Toronto chefs Craig Harding and Julian D’Ippolito want to bring back the “pomp and circumstance” of a nice meal out.
And one way they’re doing it is with the design of their new restaurant, Bar Prima, which opened on Queen Street West this week.
The 75-seat restaurant is a nod to a bygone era of glamour and glitz. The main dining room is a dimly lit space with a striking domed ceiling in gold leaf, a marble floor copied from a 1968 Vogue magazine spread of American artist Cy Twombly’s apartment in Rome, and custom-made banquettes upholstered in ultramarine Klein blue – the colour artist Yves Klein trademarked in the 1950s, which he said represented escape and infinity, an apt description of Bar Prima’s ethos.
“This restaurant is a throwback. We wanted to create a place with old-world charm and fun flourishes,” says Harding, whose collection of antique cigarette cases, bought from a dealer in Germany, will deliver each table’s check. “We hope our guests will get dressed up and make a real evening of it. We want them to ease into each course, to savour the ambience and feel really at home.”
For the past year, the duo – who are also behind popular Toronto eateries La Palma and Constantine – have been researching (and soul-searching) what it takes to open a lasting fine-dining restaurant in today’s environment.
Design is clearly central – but the restaurant’s food has also been impeccably curated. Bar Prima’s menu is classic Italian with some contemporary twists, such as the Scallops Rockefeller (chef de cuisine Nicholas Iaboni’s take on the traditional Oyster Rockefeller) and his Red Beet and Bufala Caprese, a dish that explodes with taste and colour.
The restaurant can be easy to miss from the street – especially during the day when the only identifier is a discreet plaque to the right of the door. At night, though, the exterior façade glows a deep amber as the light from the restaurant shines through glass blocks, which were shipped from Murano, Italy.
Inside, the gold ceiling, which took two weeks to install, is the focal point. “The craftsman was like Michelangelo, up there on scaffolding, carefully placing these four-inch squares of gold leaf to create a seamless surface,” says Harding, who credits their designer Ali McQuaid of Future Studio for pushing them to spend on key high-impact decor showpieces.
“Ali was good at selling us on the value of that. It’s funny, with our other restaurants, we’ve never focused on that level of detail before. We’ve always paid attention to the eye-level fixtures. Here we thought, well, we own the building. We’re going to be here a long time, so we’re going to do every surface right.”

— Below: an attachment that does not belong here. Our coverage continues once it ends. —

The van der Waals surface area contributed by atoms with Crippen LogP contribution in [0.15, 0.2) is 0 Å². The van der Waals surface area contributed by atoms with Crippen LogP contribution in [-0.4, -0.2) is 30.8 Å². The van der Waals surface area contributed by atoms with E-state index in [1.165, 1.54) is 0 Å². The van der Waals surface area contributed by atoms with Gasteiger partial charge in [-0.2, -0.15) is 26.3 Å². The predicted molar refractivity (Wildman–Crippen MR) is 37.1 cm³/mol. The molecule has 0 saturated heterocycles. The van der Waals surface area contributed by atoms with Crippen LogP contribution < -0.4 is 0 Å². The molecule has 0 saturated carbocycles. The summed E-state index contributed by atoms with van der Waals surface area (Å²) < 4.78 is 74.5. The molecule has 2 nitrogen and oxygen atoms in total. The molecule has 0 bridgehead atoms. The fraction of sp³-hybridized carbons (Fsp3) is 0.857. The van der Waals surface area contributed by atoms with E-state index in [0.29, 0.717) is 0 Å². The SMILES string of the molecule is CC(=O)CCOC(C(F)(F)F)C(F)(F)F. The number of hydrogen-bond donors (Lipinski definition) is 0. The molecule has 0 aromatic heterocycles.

D’Ippolito says they turned to some of their favourite restaurants for inspiration, such as Horses in Los Angeles (which has a Klein blue-ish exterior) and the Minetta Tavern in New York’s West Village. “It’s been there 20 years but feels like it’s been there 80 years because there is such a warmth to the space.” Nostalgia, he adds, was the guiding principle of the overall design. It even dictated the look of the all-white, custom-tailored uniforms (made by upscale clothing store Sydney’s) the restaurant’s chefs and front-of-house servers will wear.
“We’re doing more training here of our staff than we’ve ever done,” adds Harding. “The menu is very simple, with just the title of each dish. We did that deliberately because we want our servers to spend time at each table, really romancing the dishes and explaining to our customers where the ingredients come from and how each dish was prepared.” For example, under antipasto, the menu cites Bluefin Tuna Crudo (the server might add that it is garnished with garlic flowers) and the aforementioned Scallops Rockefeller (which you will likely be told is served on parsley salt).
Not so long ago, this stretch of Queen Street West was primarily home to dive bars and pizza joints. In recent years, however, it’s turned over. The Drake Hotel is nearby and just added 32 new rooms, Matty Matheson’s high-end Prime Seafood Palace opened a few blocks away last year, and the Art Nouveau-inspired Prequel and Co. Apothecary from BarChef owner Frankie Solarik, joined the street in March.
All in all, the Bar Prima’s owners feel like they’re in good company. “The industry has had a rough go,” says Harding, in response to a recent Restaurants Canada survey that found eight in 10 restaurant companies reported lower profits in 2023 than in 2019, owing to rising food and operating costs.
While lingering effects of the pandemic may also still be affecting restaurants, meals out hold a great deal of significance to people, says Harding. “They still want to celebrate. They still want to mark special occasions, and they want to do so in a grander fashion. They might be going out less often, but when they do, they want quality, they want impeccable service and they want a unique experience.
“That is what Bar Prima – and fine dining – is about.”